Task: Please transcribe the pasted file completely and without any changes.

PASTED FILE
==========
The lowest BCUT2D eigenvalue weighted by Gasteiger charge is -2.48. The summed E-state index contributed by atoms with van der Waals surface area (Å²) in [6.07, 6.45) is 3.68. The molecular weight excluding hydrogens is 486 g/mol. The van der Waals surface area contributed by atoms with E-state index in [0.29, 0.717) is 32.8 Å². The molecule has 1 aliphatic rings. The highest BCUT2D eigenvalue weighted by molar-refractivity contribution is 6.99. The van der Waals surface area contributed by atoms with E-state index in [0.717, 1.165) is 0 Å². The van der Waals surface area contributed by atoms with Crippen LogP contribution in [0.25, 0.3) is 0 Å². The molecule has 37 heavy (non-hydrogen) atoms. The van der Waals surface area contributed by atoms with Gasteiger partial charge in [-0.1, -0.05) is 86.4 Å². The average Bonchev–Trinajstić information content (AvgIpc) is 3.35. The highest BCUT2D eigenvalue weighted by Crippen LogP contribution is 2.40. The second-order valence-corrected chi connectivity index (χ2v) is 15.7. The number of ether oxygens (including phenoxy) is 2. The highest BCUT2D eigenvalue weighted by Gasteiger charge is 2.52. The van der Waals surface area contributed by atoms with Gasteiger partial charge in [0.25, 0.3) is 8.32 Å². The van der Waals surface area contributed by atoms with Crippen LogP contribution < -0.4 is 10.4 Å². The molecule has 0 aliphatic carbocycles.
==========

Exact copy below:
The lowest BCUT2D eigenvalue weighted by Gasteiger charge is -2.48. The summed E-state index contributed by atoms with van der Waals surface area (Å²) in [6.07, 6.45) is 3.68. The molecular weight excluding hydrogens is 486 g/mol. The van der Waals surface area contributed by atoms with E-state index in [0.29, 0.717) is 32.8 Å². The molecule has 1 aliphatic rings. The highest BCUT2D eigenvalue weighted by molar-refractivity contribution is 6.99. The van der Waals surface area contributed by atoms with E-state index in [0.717, 1.165) is 0 Å². The van der Waals surface area contributed by atoms with Crippen LogP contribution in [0.25, 0.3) is 0 Å². The molecule has 37 heavy (non-hydrogen) atoms. The van der Waals surface area contributed by atoms with Gasteiger partial charge in [-0.1, -0.05) is 86.4 Å². The average Bonchev–Trinajstić information content (AvgIpc) is 3.35. The highest BCUT2D eigenvalue weighted by Crippen LogP contribution is 2.40. The second-order valence-corrected chi connectivity index (χ2v) is 15.7. The number of ether oxygens (including phenoxy) is 2. The highest BCUT2D eigenvalue weighted by Gasteiger charge is 2.52. The van der Waals surface area contributed by atoms with Gasteiger partial charge in [0.25, 0.3) is 8.32 Å². The van der Waals surface area contributed by atoms with Crippen LogP contribution < -0.4 is 10.4 Å². The molecule has 0 aliphatic carbocycles.